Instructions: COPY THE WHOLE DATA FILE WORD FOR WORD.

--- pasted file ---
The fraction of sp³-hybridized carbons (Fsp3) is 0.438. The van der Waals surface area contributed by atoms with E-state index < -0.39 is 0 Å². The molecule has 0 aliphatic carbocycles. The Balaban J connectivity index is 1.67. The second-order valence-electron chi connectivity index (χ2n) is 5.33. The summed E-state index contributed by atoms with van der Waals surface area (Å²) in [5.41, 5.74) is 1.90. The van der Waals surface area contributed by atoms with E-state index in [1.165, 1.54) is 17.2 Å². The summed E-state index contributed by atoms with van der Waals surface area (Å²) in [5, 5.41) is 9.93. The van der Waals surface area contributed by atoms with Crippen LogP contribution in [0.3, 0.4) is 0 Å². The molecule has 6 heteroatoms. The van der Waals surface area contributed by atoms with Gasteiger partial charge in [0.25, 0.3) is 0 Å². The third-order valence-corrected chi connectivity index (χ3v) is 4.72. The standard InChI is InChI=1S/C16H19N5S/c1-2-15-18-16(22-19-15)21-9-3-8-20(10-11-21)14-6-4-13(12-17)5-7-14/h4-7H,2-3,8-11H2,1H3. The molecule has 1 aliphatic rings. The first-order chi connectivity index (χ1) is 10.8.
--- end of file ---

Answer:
The fraction of sp³-hybridized carbons (Fsp3) is 0.438. The van der Waals surface area contributed by atoms with E-state index < -0.39 is 0 Å². The molecule has 0 aliphatic carbocycles. The Balaban J connectivity index is 1.67. The second-order valence-electron chi connectivity index (χ2n) is 5.33. The summed E-state index contributed by atoms with van der Waals surface area (Å²) in [5.41, 5.74) is 1.90. The van der Waals surface area contributed by atoms with E-state index in [1.165, 1.54) is 17.2 Å². The summed E-state index contributed by atoms with van der Waals surface area (Å²) in [5, 5.41) is 9.93. The van der Waals surface area contributed by atoms with Crippen LogP contribution in [0.3, 0.4) is 0 Å². The molecule has 6 heteroatoms. The van der Waals surface area contributed by atoms with Gasteiger partial charge in [0.25, 0.3) is 0 Å². The third-order valence-corrected chi connectivity index (χ3v) is 4.72. The standard InChI is InChI=1S/C16H19N5S/c1-2-15-18-16(22-19-15)21-9-3-8-20(10-11-21)14-6-4-13(12-17)5-7-14/h4-7H,2-3,8-11H2,1H3. The molecule has 1 aliphatic rings. The first-order chi connectivity index (χ1) is 10.8.